The Fountainhead


Page 1 of 5

by Ayn Rand

INTRODUCTION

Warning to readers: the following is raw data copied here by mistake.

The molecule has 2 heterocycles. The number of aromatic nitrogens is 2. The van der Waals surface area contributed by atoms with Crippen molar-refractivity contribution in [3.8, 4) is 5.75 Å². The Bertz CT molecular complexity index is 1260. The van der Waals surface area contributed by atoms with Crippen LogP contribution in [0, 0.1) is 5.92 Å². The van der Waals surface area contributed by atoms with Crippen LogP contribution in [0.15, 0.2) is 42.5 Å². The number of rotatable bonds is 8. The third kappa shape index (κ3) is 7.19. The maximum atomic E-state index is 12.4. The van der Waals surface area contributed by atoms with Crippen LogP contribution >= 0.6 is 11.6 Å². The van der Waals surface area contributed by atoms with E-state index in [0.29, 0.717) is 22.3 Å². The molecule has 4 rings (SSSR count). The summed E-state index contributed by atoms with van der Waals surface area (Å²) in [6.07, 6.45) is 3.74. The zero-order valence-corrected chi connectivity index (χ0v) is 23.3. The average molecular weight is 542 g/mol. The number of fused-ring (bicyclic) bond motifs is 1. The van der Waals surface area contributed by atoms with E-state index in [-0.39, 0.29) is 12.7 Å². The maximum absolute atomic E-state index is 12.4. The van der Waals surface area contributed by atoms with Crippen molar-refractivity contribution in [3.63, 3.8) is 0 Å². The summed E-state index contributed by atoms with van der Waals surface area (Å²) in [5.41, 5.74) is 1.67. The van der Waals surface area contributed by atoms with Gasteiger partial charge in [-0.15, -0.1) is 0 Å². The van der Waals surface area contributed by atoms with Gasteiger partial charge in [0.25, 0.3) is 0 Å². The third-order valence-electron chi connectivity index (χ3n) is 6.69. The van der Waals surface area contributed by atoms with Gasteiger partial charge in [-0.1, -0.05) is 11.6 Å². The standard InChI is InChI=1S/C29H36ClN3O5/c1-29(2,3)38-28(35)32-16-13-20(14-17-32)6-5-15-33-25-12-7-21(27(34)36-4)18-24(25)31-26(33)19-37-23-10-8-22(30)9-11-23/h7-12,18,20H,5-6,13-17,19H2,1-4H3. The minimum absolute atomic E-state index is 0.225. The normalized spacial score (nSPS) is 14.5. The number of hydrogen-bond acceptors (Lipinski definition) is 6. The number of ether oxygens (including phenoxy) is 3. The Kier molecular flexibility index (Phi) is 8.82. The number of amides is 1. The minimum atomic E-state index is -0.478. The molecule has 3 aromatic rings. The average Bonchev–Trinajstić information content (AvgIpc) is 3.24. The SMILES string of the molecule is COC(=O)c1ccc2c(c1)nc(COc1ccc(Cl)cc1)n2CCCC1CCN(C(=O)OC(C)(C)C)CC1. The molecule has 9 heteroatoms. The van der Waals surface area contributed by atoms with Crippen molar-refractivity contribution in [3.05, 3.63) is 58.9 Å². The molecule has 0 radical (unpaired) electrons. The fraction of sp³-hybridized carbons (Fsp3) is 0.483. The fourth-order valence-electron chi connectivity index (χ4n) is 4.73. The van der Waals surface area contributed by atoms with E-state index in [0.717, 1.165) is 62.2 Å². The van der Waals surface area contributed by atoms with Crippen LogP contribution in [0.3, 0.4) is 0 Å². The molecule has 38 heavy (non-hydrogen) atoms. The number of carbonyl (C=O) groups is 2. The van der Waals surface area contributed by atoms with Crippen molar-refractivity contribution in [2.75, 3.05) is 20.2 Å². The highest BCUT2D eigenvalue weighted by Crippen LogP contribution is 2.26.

The Fountainhead has achieved the status of a modern classic because it dramatically concretizes the theme of independence versus dependence, between following one’s own ideas or following those of others. This is of particular importance to high school students who are eager to assert their independence from their parents and need a code values to guide them. The student needs to know to what extent he must follow his parents, when it is his right to assert himself against them, when and if he is being improperly influenced by peer pressure, and that it is his right to resist it. He needs to discover that social pressures pushing him toward unsatisfactory career and marriage choices are not irresistible forces defining his life—that he can oppose them successfully and often should. And he needs to discover that unthinking rebellion against the standards of others—being different just to be different—is as abject a form of dependence as is blind allegiance to others. The Fountainhead appeals strongly to the young—and I have seen this appeal year after year, with my own high school students—not only because its theme is independence but because it presents “a noble vision of man’s nature and of life’s potential.” (From Ayn Rand’s Introduction to the novel.) That Ayn Rand was able to integrate these issues into a plot structure that crackles with conflict can be explained only by the school of writing to which she belongs: Romantic Realism. She is a Romantic in that she projects men as they might be and ought to be. Although not many men may be living up to the ideal of independence, they have the capacity to do so, and a reason why: their success and happiness depend on it. In this, she fundamentally differs from the Naturalist school of fiction, which is content merely to present men as they are. (For further elaboration, see Ayn Rand’s The Romantic Manifesto.) Ayn Rand is a Realist in that her heroes are possible and deal with crucial real-life problems of today; her heroes are never relegated to historical costume dramas, other worlds or flights of fantasy. For all the literary and intellectual achievements of The Fountainhead, it is but an overture to Ayn Rand’s greatest achievement: Atlas Shrugged. For your advanced students who appreciate The Fountainhead and who are looking to go further, there is good news: Atlas Shrugged covers in detail the sophisticated themes that The Fountainhead begins to explore.




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